Well, last night the line off the exhaust manifold finally fell off. Guess it got bent one too many times. I'm blaming the machine shop haha. Here's an old picture of what I'm talking about. I drilled out the broken part fitted in the manifold and rebent the line to reach the choke spring again. My question, what would hold or seal it back in the manifold. I'm not sure the temps there and reading on JB weld and Permatex Copper sealant they seem to be rated around 500 - 700 fahrenheit. The tubing is a pretty snug fit and sits in about a 1/4" which is about the thickness of the manifold, so there's some meat there.
  19. Broken Manifold tubing

    I forgot to add...I took a piece of wire and was able to scratch the cover from the inside, made that tinny sound. The hole appears to be at one end of the cavity and not in the middle like I thought.
  20. Broken Manifold tubing

    Well I'll be darned guys. I had thought this was drawing exhaust not just hot air! That's why I was concerned about an exhaust leak. I think my set up is like Bloo's. Looking down the hole it seems to have a cast looking floor about an inch down. I sketched what I feel with my finger inside the port. Without breaking off the bolts to get the cover off, I think I have an air cavity. You'd think when I drilled I would have felt an air tube. I always drill by feel. You guys agree?
  21. Broken Manifold

    Neat idea jp! I love all these tips and tricks. Thanks gang!
  22. Broken Manifold

    My heart sank today. While trying to remove the broken flange bolts the actual flange broke. I tried every trick in the book. Heat, easy out (which did it), candle wax and tapping with 50/50 acetone and ATF. What a bunch of bull***. I work gingerly but never thought in a million years this would have happened. It's too late now but I should have gone with my gut and just drilled out the threads and use a nut and bolt. I will NEVER try unseizing frozen bolts again! Any suggestions what route I could go? Maybe there's a creative machinist or engineer out there.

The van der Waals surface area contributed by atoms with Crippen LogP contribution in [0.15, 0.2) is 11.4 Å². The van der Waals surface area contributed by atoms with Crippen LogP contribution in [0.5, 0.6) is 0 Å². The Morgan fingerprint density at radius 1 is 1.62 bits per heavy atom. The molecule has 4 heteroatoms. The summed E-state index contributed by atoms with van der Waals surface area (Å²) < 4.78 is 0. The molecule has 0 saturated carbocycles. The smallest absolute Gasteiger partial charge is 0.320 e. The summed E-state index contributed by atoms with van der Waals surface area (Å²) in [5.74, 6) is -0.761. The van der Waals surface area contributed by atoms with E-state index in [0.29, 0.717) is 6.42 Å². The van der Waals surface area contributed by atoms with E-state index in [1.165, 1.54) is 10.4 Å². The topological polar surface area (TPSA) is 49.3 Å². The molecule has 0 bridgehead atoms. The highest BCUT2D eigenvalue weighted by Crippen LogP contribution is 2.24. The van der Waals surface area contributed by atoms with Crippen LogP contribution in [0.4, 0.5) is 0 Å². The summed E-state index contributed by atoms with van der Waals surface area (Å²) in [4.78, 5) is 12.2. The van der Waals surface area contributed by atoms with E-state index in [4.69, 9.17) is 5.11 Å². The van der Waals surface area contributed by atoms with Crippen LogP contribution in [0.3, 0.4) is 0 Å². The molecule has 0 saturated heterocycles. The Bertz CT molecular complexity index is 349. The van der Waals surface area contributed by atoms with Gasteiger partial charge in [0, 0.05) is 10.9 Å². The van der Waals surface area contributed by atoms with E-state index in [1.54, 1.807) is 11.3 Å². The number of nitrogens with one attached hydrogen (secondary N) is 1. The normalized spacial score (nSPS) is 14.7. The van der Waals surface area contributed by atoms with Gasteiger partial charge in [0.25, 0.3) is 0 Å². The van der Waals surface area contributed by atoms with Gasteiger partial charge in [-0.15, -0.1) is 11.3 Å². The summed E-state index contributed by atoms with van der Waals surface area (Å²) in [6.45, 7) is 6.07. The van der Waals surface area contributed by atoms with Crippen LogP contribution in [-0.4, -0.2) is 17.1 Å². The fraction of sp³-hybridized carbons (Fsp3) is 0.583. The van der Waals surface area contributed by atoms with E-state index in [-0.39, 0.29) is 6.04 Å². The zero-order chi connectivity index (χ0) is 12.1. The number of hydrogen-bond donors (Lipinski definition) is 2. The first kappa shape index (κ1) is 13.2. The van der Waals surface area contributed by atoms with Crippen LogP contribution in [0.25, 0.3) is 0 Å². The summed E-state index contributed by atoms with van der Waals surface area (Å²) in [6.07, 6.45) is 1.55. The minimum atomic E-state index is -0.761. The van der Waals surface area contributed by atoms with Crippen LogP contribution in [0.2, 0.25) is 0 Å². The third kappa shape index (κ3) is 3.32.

23. Broken Manifold

    My manifold is back from the shop. They thought old cast was the easiest to weld but when they filled it, drilled it and tapped it snapped again. So this was plan B. Lesson learned...when you snap a 63 year old exhaust bolt, instead of trying to ez it out and possibly breaking the flange, just drill it out and either re-tap or just use bolts. A very expensive lesson!
  24. Oil Bath Cleaner Decal

    I curious on what colour decal originally came on the '54 straight 8 air cleaner. CPR lists a black/white one and orange one for same year. Trying to keep original. The current cleaner had been painted and didn't have one.
  25. Broken Manifold

    Thanks for the offer 61 Sport! I'll keep that in mind and let you know once the manifold is out of the shop and take it from there.